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Asad Shafiq retires from all forms of cricket

A key member of the Misbah-ul-Haq-led side that reached the No. 1 Test ranking, he holds the record for the most centuries at No. 6

Asad Shafiq checks his watch, England v Pakistan, 1st Test, Lord's, 1st day, May 24, 2018

Asad Shafiq has called time on a career that brought him 4660 Test runs at an average of 38.19  •  Getty Images

Asad Shafiq, the former Pakistan Test middle-order batter, has announced his retirement from all forms of cricket and is expected to take up a position as a national selector.
Shafiq, 37, was a core part of the Misbah-ul-Haq Test side in the 2010s, playing a vital role in their rise to the top of the Test rankings in August 2016. He announced his retirement on Sunday, after captaining the Karachi Whites side to the National T20 title, beating Abbotabad in the final in Karachi. He has agreed to play three games for his department side SNGPL (Sui Northern Gas Pipelines) in the returning Patron's Trophy - the first-class tournament for department teams - because they will be missing several players away on Test duty. But effectively, the T20 final was his farewell.
Shafiq played the last of his 77 Tests for Pakistan in 2020, nearly 10 years after his debut. He had been a regular on the domestic circuit since, though he said after the final that he was no longer feeling as excited about the game as he used to.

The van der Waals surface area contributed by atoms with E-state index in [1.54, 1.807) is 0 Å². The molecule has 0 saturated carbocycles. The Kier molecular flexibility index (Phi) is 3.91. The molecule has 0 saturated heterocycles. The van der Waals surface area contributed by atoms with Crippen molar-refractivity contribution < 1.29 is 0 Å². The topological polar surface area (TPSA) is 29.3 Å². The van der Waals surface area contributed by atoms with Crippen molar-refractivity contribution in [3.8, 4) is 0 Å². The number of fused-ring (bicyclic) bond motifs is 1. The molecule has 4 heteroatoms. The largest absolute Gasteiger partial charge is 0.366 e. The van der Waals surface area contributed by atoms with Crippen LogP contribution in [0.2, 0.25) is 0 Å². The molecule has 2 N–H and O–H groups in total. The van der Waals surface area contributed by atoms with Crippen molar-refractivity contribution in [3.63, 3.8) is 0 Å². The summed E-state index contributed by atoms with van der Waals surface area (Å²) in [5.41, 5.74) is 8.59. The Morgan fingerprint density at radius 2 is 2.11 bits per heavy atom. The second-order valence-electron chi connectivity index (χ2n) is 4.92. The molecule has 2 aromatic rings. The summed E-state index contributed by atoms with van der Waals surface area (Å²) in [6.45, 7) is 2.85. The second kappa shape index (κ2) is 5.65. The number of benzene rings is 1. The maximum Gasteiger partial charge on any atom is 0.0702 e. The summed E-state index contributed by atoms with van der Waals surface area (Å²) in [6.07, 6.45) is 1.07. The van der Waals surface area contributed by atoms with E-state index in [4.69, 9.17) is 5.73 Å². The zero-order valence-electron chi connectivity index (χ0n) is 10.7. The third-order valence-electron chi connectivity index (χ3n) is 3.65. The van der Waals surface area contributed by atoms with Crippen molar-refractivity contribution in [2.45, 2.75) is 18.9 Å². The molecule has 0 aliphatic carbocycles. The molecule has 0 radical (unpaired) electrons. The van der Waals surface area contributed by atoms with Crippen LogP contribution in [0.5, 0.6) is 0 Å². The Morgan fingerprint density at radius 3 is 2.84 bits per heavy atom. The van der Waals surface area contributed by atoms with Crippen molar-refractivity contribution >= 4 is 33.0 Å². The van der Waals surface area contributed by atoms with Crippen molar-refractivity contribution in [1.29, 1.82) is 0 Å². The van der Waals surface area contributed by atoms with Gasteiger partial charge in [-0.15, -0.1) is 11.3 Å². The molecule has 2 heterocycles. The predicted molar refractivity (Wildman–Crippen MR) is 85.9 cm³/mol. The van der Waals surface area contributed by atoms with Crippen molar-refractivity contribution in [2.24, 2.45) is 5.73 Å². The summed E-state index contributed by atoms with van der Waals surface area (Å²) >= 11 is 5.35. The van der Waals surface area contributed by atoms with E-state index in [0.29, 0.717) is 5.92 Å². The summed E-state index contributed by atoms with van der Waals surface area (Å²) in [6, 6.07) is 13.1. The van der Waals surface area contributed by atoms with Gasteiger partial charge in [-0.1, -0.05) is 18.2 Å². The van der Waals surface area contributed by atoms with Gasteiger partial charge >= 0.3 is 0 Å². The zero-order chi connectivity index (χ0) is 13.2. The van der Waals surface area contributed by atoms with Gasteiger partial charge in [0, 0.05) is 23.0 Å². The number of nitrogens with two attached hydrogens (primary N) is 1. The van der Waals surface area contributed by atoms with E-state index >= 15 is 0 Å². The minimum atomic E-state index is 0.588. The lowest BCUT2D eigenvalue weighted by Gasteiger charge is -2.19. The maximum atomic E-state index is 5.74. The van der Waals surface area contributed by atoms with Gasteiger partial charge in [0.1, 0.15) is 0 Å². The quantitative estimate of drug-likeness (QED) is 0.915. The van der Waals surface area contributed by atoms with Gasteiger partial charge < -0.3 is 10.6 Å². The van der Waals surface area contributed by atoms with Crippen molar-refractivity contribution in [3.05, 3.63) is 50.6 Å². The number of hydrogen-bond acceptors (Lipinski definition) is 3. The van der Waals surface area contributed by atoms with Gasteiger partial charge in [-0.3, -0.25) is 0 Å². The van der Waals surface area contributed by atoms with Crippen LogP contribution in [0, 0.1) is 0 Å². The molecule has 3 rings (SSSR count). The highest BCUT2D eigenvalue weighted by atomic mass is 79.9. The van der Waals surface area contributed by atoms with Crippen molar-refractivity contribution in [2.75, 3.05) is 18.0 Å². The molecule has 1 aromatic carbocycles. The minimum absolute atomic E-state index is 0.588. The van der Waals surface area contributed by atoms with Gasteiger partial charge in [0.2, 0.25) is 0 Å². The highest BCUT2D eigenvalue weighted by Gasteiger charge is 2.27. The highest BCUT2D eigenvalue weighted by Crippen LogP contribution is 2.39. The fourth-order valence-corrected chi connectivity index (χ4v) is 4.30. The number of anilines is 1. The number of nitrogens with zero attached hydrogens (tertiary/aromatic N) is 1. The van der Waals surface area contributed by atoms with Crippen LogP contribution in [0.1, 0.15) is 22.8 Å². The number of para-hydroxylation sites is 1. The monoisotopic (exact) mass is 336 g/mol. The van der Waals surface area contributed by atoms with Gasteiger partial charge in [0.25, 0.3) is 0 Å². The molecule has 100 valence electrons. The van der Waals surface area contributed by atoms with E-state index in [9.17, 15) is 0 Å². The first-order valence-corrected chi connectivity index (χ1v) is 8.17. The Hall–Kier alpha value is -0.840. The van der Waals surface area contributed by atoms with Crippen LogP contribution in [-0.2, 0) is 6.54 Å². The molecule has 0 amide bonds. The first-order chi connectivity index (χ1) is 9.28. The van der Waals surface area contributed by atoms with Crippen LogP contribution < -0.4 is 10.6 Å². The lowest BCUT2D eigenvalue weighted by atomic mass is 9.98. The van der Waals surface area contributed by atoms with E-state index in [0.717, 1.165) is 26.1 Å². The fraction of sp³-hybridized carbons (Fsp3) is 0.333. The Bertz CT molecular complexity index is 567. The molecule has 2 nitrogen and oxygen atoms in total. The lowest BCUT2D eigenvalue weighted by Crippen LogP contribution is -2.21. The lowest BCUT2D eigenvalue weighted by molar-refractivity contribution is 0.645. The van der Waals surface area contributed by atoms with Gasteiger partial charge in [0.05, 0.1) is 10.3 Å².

"I'm no longer feeling that excitement and passion that I did when I first started playing the game," he said. "I wanted to thank all those who have helped me through my career.
"After being dropped in 2020 I kept on playing domestic cricket for three years in the hope of getting another crack at the Pakistan team. But before the start of this season, I had decided this would be my last season because I felt that closing in on 38 years of age this was time to retire instead of people telling me to step down."
Alongside Misbah, Younis Khan and Azhar Ali, Shafiq formed a middle order that was the bedrock of much of Pakistan's success, especially during their years of exile in the UAE. He ended his career with 4660 runs at an average of 38.19, though in his best phases it hovered near the mid-40s. That was a function partially of him playing the majority of his Tests at No. 6, as a bridge between the engine room and a perennially fragile lower order. Famously, he has the most Test hundreds from that position; he went past Sir Garry Sobers' record after one of his most memorable centuries, a 137 at the Gabba that nearly took Pakistan home in a mammoth chase of 490.
That hundred came soon after his 109 at The Oval, in a win that not only levelled the series but also took Pakistan to the top of the Test rankings. Shafiq had made his international debut in England, in the immediate aftermath of the 2010 spot-fixing scandal, playing his first ODIs on that tour and his first Test in November that year, as Misbah took over as captain. "It was quite difficult after the 2010 incident and we had to win the trust of the public back," he said.
A future as a selector in Wahab Riaz's new-look committee now awaits, as Shafiq waits for his contract to be finalised.